October is Health Literacy Month! While the Tech Lister blog generally focuses on cool improvements in the way things and people work in the 21st century, I’m going to highlight an area that doesn’t work so well for anyone – our healthcare system. A recent column in the New York Times illustrates the strange and frustrating obstacles to simply refilling a needed prescription for a chronic illness experienced by the author. That this author, Aaron Carroll, happens to be a physician well-versed in the idiosyncrasies of American healthcare emphasizes the opacity of the system for everyday folks.
To recap the author’s experience: Dr. Carroll lives with ulcerative colitis, a chronic bowel condition that before his recent drug therapy necessitated such life-limiting exigencies as planning his days around bathroom trips. Finally his doctor recommended an off-label use of an older immunosuppressant drug, which is available in generic form. Happily the drug not only relieved Carroll’s symptoms, it was also relatively inexpensive. Problem solved? Not quite – enter the U.S. healthcare system to complicate matters.
When his three month prescription for this beneficial drug runs out, Dr. Carroll must get a new prescription from his doctor. Before he can get that new prescription, he has to have lab tests to make sure the side effects of the drug aren’t causing anemia. The labs where he might obtain the testing are not all covered by his insurance, and those that are covered are subject to change, necessitating new lab testing orders from his doctor. This leads to frequent miscommunication with his doctor’s office, which faxes the old lab order to the new lab facility not realizing they won’t accept anything but a newly written order. Other foul-ups occur in the reporting of the lab results, changes in mail-order pharmacy requirements, and getting the pharmacy the payment before his prescription runs out. Stress of course exacerbates his condition, and he must go through this very stressful process four times a year.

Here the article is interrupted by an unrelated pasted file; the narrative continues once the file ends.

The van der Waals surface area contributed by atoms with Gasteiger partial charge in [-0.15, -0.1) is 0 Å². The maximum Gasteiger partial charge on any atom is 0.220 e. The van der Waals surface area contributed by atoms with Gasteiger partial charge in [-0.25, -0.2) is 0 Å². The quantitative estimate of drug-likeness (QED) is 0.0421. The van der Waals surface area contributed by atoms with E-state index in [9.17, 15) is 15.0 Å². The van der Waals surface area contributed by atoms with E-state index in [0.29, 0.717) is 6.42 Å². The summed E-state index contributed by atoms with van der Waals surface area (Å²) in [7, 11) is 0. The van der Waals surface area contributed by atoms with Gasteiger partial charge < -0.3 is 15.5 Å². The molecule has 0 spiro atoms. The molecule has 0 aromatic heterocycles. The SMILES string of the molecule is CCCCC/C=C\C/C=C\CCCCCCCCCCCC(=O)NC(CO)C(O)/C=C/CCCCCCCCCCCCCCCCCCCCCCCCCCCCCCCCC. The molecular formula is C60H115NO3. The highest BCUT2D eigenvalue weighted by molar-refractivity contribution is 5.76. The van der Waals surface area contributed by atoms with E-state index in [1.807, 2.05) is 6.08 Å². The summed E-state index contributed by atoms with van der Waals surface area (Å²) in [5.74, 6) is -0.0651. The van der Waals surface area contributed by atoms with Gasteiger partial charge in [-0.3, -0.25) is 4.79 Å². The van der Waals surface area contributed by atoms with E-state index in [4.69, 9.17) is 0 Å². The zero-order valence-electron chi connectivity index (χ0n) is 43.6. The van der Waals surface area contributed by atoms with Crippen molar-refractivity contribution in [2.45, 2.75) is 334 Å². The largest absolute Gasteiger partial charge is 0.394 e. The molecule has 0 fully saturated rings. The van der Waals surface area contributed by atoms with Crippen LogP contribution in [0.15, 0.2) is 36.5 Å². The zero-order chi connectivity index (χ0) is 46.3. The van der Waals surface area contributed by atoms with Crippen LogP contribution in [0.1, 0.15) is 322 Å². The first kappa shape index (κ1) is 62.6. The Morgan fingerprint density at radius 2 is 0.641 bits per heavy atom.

In Dr. Carroll’s words: “There is no bad guy here. I love the drug company that created this medication. The price is more than reasonable. I love the doctor who prescribed it to me. My insurance company has never refused to cover my care, and has always been honest with me. The laboratory personnel are professional and competent. It’s the system – the way things work or fail to work, together – that’s the issue.”
What does all this have to do with health literacy? Remember that the definition of health literacy (according to the Affordable Care Act) is, “the capacity to obtain, communicate, process, and understand basic health information and services to make appropriate health decisions.” If the healthcare system is unnecessarily complicated and cumbersome even for healthcare professionals, it cannot help but make it that much more difficult for all of us to make appropriate health decisions based on our understanding of the information and services at hand. So, it is vital that all of us – healthcare providers and administrators, educators, caseworkers and community activists and leaders, as well as individual patients and family members – work together to identify and address those areas of healthcare that do not work seamlessly for the patient or provider. Only then can we hope to improve general health literacy beyond the current 12% proficiency level.